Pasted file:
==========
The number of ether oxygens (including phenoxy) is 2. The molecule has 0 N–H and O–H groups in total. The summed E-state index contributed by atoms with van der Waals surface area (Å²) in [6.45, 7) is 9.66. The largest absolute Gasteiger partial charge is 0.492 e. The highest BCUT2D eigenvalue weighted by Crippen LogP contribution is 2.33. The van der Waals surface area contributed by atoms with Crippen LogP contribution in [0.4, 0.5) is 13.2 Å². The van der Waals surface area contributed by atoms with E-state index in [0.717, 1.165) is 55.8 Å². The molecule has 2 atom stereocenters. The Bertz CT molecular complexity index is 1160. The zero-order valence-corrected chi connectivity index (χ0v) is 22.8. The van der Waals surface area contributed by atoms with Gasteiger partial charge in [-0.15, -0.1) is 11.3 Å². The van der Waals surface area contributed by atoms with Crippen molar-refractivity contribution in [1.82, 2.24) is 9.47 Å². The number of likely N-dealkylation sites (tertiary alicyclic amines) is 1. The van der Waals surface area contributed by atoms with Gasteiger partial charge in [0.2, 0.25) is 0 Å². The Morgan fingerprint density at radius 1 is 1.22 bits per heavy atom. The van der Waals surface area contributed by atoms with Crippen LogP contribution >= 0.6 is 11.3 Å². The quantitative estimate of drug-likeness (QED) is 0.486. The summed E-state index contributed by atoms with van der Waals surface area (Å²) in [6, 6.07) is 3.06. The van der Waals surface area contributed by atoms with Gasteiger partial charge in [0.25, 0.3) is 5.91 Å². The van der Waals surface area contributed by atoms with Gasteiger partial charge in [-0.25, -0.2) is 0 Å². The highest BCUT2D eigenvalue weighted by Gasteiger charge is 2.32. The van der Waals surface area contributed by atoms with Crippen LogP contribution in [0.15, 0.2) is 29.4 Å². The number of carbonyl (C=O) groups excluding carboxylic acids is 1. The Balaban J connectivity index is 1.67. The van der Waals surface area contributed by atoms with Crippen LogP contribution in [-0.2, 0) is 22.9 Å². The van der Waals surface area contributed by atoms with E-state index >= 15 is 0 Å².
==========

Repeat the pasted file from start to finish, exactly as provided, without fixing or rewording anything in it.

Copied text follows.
The number of ether oxygens (including phenoxy) is 2. The molecule has 0 N–H and O–H groups in total. The summed E-state index contributed by atoms with van der Waals surface area (Å²) in [6.45, 7) is 9.66. The largest absolute Gasteiger partial charge is 0.492 e. The highest BCUT2D eigenvalue weighted by Crippen LogP contribution is 2.33. The van der Waals surface area contributed by atoms with Crippen LogP contribution in [0.4, 0.5) is 13.2 Å². The van der Waals surface area contributed by atoms with E-state index in [0.717, 1.165) is 55.8 Å². The molecule has 2 atom stereocenters. The Bertz CT molecular complexity index is 1160. The zero-order valence-corrected chi connectivity index (χ0v) is 22.8. The van der Waals surface area contributed by atoms with Gasteiger partial charge in [-0.15, -0.1) is 11.3 Å². The van der Waals surface area contributed by atoms with Crippen molar-refractivity contribution in [1.82, 2.24) is 9.47 Å². The number of likely N-dealkylation sites (tertiary alicyclic amines) is 1. The van der Waals surface area contributed by atoms with Gasteiger partial charge in [0.2, 0.25) is 0 Å². The Morgan fingerprint density at radius 1 is 1.22 bits per heavy atom. The van der Waals surface area contributed by atoms with Crippen LogP contribution >= 0.6 is 11.3 Å². The quantitative estimate of drug-likeness (QED) is 0.486. The summed E-state index contributed by atoms with van der Waals surface area (Å²) in [6, 6.07) is 3.06. The van der Waals surface area contributed by atoms with Gasteiger partial charge in [0.25, 0.3) is 5.91 Å². The van der Waals surface area contributed by atoms with Gasteiger partial charge in [-0.25, -0.2) is 0 Å². The highest BCUT2D eigenvalue weighted by Gasteiger charge is 2.32. The van der Waals surface area contributed by atoms with Crippen LogP contribution in [0.15, 0.2) is 29.4 Å². The number of carbonyl (C=O) groups excluding carboxylic acids is 1. The Balaban J connectivity index is 1.67. The van der Waals surface area contributed by atoms with Crippen LogP contribution in [-0.2, 0) is 22.9 Å². The van der Waals surface area contributed by atoms with E-state index >= 15 is 0 Å².